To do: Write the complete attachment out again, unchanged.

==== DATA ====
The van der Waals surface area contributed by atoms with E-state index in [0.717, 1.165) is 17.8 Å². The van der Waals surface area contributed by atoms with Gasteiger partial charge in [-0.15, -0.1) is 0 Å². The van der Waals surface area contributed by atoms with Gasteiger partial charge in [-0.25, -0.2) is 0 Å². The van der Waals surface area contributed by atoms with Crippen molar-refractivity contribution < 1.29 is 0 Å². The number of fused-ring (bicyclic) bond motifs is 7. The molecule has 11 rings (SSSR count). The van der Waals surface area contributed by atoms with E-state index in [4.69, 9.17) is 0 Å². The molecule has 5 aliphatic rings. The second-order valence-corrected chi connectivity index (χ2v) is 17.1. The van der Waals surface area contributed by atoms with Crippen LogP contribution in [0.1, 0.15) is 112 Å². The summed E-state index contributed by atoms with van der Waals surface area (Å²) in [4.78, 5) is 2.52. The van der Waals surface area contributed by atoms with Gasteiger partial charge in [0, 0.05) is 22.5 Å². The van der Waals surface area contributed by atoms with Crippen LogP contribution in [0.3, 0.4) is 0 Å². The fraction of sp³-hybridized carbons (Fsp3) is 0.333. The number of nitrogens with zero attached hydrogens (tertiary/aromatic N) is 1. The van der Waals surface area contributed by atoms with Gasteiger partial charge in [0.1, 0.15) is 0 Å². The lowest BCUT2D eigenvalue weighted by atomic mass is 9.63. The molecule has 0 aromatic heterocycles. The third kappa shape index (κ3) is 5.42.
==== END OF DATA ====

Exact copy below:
The van der Waals surface area contributed by atoms with E-state index in [0.717, 1.165) is 17.8 Å². The van der Waals surface area contributed by atoms with Gasteiger partial charge in [-0.15, -0.1) is 0 Å². The van der Waals surface area contributed by atoms with Gasteiger partial charge in [-0.25, -0.2) is 0 Å². The van der Waals surface area contributed by atoms with Crippen molar-refractivity contribution < 1.29 is 0 Å². The number of fused-ring (bicyclic) bond motifs is 7. The molecule has 11 rings (SSSR count). The van der Waals surface area contributed by atoms with E-state index in [4.69, 9.17) is 0 Å². The molecule has 5 aliphatic rings. The second-order valence-corrected chi connectivity index (χ2v) is 17.1. The van der Waals surface area contributed by atoms with Crippen LogP contribution in [0.1, 0.15) is 112 Å². The summed E-state index contributed by atoms with van der Waals surface area (Å²) in [4.78, 5) is 2.52. The van der Waals surface area contributed by atoms with Gasteiger partial charge in [0, 0.05) is 22.5 Å². The van der Waals surface area contributed by atoms with Crippen LogP contribution in [0.3, 0.4) is 0 Å². The fraction of sp³-hybridized carbons (Fsp3) is 0.333. The number of nitrogens with zero attached hydrogens (tertiary/aromatic N) is 1. The van der Waals surface area contributed by atoms with Gasteiger partial charge in [0.1, 0.15) is 0 Å². The lowest BCUT2D eigenvalue weighted by atomic mass is 9.63. The molecule has 0 aromatic heterocycles. The third kappa shape index (κ3) is 5.42.